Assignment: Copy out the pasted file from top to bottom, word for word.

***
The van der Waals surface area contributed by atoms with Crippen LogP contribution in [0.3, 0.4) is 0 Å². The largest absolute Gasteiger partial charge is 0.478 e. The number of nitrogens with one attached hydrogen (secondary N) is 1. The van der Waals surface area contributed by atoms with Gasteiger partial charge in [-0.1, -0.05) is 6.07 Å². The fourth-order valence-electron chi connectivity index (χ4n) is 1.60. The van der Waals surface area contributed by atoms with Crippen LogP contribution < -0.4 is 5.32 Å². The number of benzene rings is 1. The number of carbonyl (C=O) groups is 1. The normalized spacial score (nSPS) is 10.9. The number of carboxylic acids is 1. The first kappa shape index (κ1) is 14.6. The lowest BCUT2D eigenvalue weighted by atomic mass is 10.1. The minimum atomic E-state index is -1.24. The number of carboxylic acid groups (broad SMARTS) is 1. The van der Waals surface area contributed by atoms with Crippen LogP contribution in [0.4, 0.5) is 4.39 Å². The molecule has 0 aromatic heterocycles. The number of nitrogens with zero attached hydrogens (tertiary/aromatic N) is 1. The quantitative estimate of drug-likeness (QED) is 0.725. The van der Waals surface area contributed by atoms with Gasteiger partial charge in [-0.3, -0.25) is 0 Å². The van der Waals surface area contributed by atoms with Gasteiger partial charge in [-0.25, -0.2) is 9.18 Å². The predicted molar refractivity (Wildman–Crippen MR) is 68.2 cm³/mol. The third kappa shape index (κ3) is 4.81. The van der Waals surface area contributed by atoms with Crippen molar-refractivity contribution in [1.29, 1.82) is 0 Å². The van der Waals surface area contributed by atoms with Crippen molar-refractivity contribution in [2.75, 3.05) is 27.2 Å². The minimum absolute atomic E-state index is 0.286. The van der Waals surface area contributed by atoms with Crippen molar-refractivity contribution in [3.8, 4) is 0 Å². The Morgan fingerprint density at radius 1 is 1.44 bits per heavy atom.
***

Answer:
The van der Waals surface area contributed by atoms with Crippen LogP contribution in [0.3, 0.4) is 0 Å². The largest absolute Gasteiger partial charge is 0.478 e. The number of nitrogens with one attached hydrogen (secondary N) is 1. The van der Waals surface area contributed by atoms with Gasteiger partial charge in [-0.1, -0.05) is 6.07 Å². The fourth-order valence-electron chi connectivity index (χ4n) is 1.60. The van der Waals surface area contributed by atoms with Crippen LogP contribution < -0.4 is 5.32 Å². The number of benzene rings is 1. The number of carbonyl (C=O) groups is 1. The normalized spacial score (nSPS) is 10.9. The number of carboxylic acids is 1. The first kappa shape index (κ1) is 14.6. The lowest BCUT2D eigenvalue weighted by atomic mass is 10.1. The minimum atomic E-state index is -1.24. The number of carboxylic acid groups (broad SMARTS) is 1. The van der Waals surface area contributed by atoms with Crippen LogP contribution in [0.4, 0.5) is 4.39 Å². The molecule has 0 aromatic heterocycles. The number of nitrogens with zero attached hydrogens (tertiary/aromatic N) is 1. The quantitative estimate of drug-likeness (QED) is 0.725. The van der Waals surface area contributed by atoms with Gasteiger partial charge in [-0.3, -0.25) is 0 Å². The van der Waals surface area contributed by atoms with Gasteiger partial charge in [-0.25, -0.2) is 9.18 Å². The predicted molar refractivity (Wildman–Crippen MR) is 68.2 cm³/mol. The third kappa shape index (κ3) is 4.81. The van der Waals surface area contributed by atoms with Crippen molar-refractivity contribution in [1.29, 1.82) is 0 Å². The van der Waals surface area contributed by atoms with Crippen molar-refractivity contribution in [2.75, 3.05) is 27.2 Å². The minimum absolute atomic E-state index is 0.286. The van der Waals surface area contributed by atoms with Crippen molar-refractivity contribution in [3.8, 4) is 0 Å². The Morgan fingerprint density at radius 1 is 1.44 bits per heavy atom.